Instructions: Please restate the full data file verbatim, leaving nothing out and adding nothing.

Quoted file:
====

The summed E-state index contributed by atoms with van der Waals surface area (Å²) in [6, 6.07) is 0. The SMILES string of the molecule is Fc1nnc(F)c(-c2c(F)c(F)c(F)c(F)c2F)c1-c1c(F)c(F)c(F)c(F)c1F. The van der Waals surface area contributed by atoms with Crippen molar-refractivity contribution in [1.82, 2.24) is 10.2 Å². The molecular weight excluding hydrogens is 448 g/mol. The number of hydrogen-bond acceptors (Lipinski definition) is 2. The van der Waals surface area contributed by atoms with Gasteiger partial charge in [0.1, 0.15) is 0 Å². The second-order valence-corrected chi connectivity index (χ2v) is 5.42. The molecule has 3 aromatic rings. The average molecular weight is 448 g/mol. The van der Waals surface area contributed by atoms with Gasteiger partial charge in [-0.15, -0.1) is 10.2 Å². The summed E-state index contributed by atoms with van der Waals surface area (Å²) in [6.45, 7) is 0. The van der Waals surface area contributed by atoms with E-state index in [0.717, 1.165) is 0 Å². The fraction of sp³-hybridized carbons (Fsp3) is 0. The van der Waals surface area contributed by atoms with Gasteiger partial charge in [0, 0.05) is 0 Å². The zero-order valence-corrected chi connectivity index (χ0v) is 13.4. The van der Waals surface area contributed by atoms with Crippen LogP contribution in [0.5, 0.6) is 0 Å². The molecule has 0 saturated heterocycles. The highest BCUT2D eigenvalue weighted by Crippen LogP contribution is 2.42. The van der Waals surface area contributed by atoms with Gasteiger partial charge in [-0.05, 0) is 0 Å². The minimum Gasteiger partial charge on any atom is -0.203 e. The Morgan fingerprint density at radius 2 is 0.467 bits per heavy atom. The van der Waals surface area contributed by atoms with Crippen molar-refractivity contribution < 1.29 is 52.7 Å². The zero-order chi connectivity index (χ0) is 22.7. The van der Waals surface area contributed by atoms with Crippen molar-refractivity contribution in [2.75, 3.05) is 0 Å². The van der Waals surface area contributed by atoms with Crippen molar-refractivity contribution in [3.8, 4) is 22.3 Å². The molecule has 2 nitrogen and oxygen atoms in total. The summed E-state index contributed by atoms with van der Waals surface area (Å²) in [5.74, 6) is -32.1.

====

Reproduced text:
The summed E-state index contributed by atoms with van der Waals surface area (Å²) in [6, 6.07) is 0. The SMILES string of the molecule is Fc1nnc(F)c(-c2c(F)c(F)c(F)c(F)c2F)c1-c1c(F)c(F)c(F)c(F)c1F. The van der Waals surface area contributed by atoms with Crippen molar-refractivity contribution in [1.82, 2.24) is 10.2 Å². The molecular weight excluding hydrogens is 448 g/mol. The number of hydrogen-bond acceptors (Lipinski definition) is 2. The van der Waals surface area contributed by atoms with Gasteiger partial charge in [0.1, 0.15) is 0 Å². The second-order valence-corrected chi connectivity index (χ2v) is 5.42. The molecule has 3 aromatic rings. The average molecular weight is 448 g/mol. The van der Waals surface area contributed by atoms with Gasteiger partial charge in [-0.15, -0.1) is 10.2 Å². The summed E-state index contributed by atoms with van der Waals surface area (Å²) in [6.45, 7) is 0. The van der Waals surface area contributed by atoms with E-state index in [0.717, 1.165) is 0 Å². The fraction of sp³-hybridized carbons (Fsp3) is 0. The van der Waals surface area contributed by atoms with Gasteiger partial charge in [0, 0.05) is 0 Å². The zero-order valence-corrected chi connectivity index (χ0v) is 13.4. The van der Waals surface area contributed by atoms with Crippen LogP contribution in [0.5, 0.6) is 0 Å². The molecule has 0 saturated heterocycles. The highest BCUT2D eigenvalue weighted by Crippen LogP contribution is 2.42. The van der Waals surface area contributed by atoms with Gasteiger partial charge in [-0.05, 0) is 0 Å². The minimum Gasteiger partial charge on any atom is -0.203 e. The Morgan fingerprint density at radius 2 is 0.467 bits per heavy atom. The van der Waals surface area contributed by atoms with Crippen molar-refractivity contribution < 1.29 is 52.7 Å². The zero-order chi connectivity index (χ0) is 22.7. The van der Waals surface area contributed by atoms with Crippen molar-refractivity contribution in [2.75, 3.05) is 0 Å². The van der Waals surface area contributed by atoms with Crippen molar-refractivity contribution in [3.8, 4) is 22.3 Å². The molecule has 2 nitrogen and oxygen atoms in total. The summed E-state index contributed by atoms with van der Waals surface area (Å²) in [5.74, 6) is -32.1.